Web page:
man brought to make a complete survey
of tho entire transit situation before ths
passage of the transit loan. As their plan
would havo meant months of delay and In
action nnd an Indefinite postponement '
any vote on the tranult loan, It did not meet
with approval from any one Interested In
the prompt solution of the city's transit
OPPOSE TATLOIl PACT
The Hrst Intimation that the officials of
the transit company are now offering op
position to tho use of the tentative agree
ment, worked out by former Transit Di
rector A. Merritt Taylor, as the basis for
renewed negotiations, was also given by th
Mayor In the course of his interview.
"The P. IL T. officials," he explained,
"say that the 1007 agreement was the only
one ever made between themselves and ths
city and they assert further that the sub
sequent proposals for an agreement, made
by Mr. Taylor, wcro never ratified' by them.;
While maklne no comment uoon th vlw
of the transit officials the Mayor said, that'
this tentative agreement could not be used
now in its original form,, as It did not pro-1
'vide for the lines as they are to be built.
The Taylor plan of construction, however,
the Mayor gave his renewed Indorsement
with the comment:
"I am determined upon one thing. That
Is to have the Taylor plan followed out
and to have It followed out In Its entirety."
CONFERENCE AT NOON
Whether or not Mr. Parsons alone or Mr.
Parsons and two other? experts are to be
Invited to this city now was to have been de
cided at noon today at a conference between
the Mayor and the two other city represen
tatives on the Philadelphia Rapid Transit
directorate, William Hancock and Colonel
Sheldon Potter. The Mayor, however, has
postponed the meeting until early next week.
The Major frankly admitted that he was
not a transit expert, and this was the rea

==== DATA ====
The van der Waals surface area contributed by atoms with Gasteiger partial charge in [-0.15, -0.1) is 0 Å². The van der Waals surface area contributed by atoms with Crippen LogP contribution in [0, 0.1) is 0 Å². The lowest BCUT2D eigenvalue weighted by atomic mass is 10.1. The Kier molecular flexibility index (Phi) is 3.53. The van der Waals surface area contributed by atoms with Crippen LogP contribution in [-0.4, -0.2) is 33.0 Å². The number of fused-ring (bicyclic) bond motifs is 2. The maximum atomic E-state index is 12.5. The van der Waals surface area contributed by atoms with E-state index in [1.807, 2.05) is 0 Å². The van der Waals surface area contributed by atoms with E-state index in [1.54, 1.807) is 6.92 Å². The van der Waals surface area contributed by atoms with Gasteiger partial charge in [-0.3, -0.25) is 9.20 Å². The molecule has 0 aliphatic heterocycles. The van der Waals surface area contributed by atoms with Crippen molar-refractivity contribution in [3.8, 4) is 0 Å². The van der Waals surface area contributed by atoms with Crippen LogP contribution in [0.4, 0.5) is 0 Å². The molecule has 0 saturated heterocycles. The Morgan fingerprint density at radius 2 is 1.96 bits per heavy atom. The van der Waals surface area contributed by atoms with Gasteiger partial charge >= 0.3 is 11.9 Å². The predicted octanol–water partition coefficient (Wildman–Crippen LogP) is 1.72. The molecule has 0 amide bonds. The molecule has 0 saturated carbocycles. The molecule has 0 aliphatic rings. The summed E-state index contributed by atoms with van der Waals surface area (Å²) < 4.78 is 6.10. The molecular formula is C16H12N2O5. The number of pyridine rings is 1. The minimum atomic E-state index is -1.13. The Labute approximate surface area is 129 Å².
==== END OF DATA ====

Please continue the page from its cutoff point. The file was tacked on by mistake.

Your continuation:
son, he said, he wished to call in outside
help in order that things might be guided
right and that the ultimate solution of the
transit question would mean "efficient serv
ice for the public, a paying proposition for
the operator and a monument to the pres-i
ent administration '
"Mr. Taylor, who himself was an expert,"
the Mayor observed, "called In expert opin
ion before he drew up his final plan or agree-v
ments, and as I am not a transit expertVv
there Is Just so much more reason why If V
should call In expert opinion In order that
the best possible plan may be worked out
for tho city."
WORK ON TENTATIVE PLAN
The Mayor made It clear that no matte
what the experts might propose they would
be acting only In an advisory capacity an4
that neither himself nor his two fellow
members on the P. R. T. board would be
bound to accept what the expert or the ex
perts might work out Even It an entire
draft were worked out by these outsteps
men, he said. It would only be tentative un
til It had been given the proper considera
tion by the local officials.
In discussing the fact that the Chamber
of Commerce had made the suggestion of
Invltlna Mr. Parsons and that their letter
had been withheld from publication, ths
Ma) or said he thought the men who seat
the letter should have given It out ths
selves, as the transportation cowvmitUe of
the United Business Men's Aiwoclatkm dial
with their letter sent the following eVay.
Thcre was no significance In the faaf that
he had delaed giving out the lettar far
publication, he pointed oUt.
Krusen Lifts Civil Servtee Bar
At the request of Director Xrvs tfc
Department pf Health, nurses aa e4srttaa
whoso, salaries do not exce4 J50' a r'
will 'be placed in the exempt- slass lay ks
Civil Service Cwtmtos'on. Tim
difficulties eoeoutttersd in afeUlwlssT
and ordsrllea far te lafantM
campaign and iter ssrylM ta tfss
wards of eMy WtUtlo Is tc
given by ptfestsr Xrusea tai
request that Ms sshUs si'i
enter the atty ssrvtas wiakptst ths
rsstrMlotrf tasWsnt U
tltjmm Im Ctiy Triiim
tTh. tusV MAAiAkHAn . f4hr W . -AS
William shows that tb rimlW
imwIM to 1TM1..H, and the rnnsa?!
V ;,.-.--, wM-wn, wiui lilt MSBj fJB.
MM ttttl was. MX including Uw
fssg, MCt haJanea uu UsjkI of 14VJ
Pe" vjPv "JaW VHP